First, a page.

Last night, John Holloway, author of Crack Capitalism, was the SFU Institute for the Humanities‘ guest lecturer, skyped in from Mexico. He was full of inspiration and clarity. Enjoy my twitter reflections below.
[View the story "John Holloway on Fixing Capitalism" on Storify]
January 7, 2012 Day Two of Tragedy of the Market: From Crisis to Commons (0) January 7, 2012 Opening Panel from the Tragedy (Read more…) . . . → Read More: Politics, Re-Spun: Capitalism: Swing Your Sledgehammer
We’ve legislated equality. We’re done now right?
Wrong Answer Binky; legislating equality is just the first tiny step, because equality has many parts to it, including justice and fairness. Illustrated below:
We’ll be heading in the right direction when women do not have to deal with garbage like this:
In 2006, researchers from the University of Maryland set up a bunch of fake online accounts and then dispatched them into chat rooms. Accounts with feminine usernames incurred an average of 100 sexually explicit or threatening messages a day. Masculine names received 3.7.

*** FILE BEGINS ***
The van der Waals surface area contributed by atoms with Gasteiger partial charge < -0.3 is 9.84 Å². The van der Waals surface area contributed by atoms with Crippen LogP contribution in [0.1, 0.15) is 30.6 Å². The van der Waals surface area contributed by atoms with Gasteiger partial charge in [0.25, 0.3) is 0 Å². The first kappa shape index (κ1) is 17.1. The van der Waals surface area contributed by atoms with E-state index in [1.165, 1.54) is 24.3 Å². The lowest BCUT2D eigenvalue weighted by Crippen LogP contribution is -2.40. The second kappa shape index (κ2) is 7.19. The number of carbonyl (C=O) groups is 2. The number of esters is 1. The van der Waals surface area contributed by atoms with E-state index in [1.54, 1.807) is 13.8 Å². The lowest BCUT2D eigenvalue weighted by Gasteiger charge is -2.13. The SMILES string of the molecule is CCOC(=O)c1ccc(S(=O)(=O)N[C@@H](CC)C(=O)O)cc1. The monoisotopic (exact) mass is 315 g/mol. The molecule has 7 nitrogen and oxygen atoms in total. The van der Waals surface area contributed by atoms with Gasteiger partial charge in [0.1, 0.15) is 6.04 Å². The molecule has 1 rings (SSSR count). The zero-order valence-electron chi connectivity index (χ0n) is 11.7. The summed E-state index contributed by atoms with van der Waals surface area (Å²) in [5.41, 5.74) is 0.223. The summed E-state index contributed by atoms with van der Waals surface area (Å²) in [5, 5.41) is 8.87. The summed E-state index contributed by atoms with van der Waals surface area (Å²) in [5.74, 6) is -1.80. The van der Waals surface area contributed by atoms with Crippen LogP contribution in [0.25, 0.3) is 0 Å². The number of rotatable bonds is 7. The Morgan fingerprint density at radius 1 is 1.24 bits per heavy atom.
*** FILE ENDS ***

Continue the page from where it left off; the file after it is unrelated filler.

-From the article (Read more…)
Whenever I read stories about corporations wanting to do the right thing, I never hold my breath. Clothing corporations, the sector where “sweatshops” originates, want us to believe they care. They don’t.
Read what nonsense they are trying to peddle to get us off their back for exploiting people so we can have cheap t-shirts. Then, hold your breath for this, scroll all the way to the bottom to see how it comes all the way back to keeping Stephen Harper in power.
Shortly before Black Friday, H&M announced that it also plans to start paying 850,000 workers (Read more…)
Well, here’s something you don’t see [ever] in corporate media: a review of tax measures in the USA since the crash in 2008 that have succeeded in increasing taxes on the rich. And it turns out, tax increases that are regressive [sales taxes, etc.] or include the non-rich, seemed to fail quite a bit.
How did these taxes on the 1% succeed?
One way is mixing “traditional lobbying with the direct action of the Occupy movement.”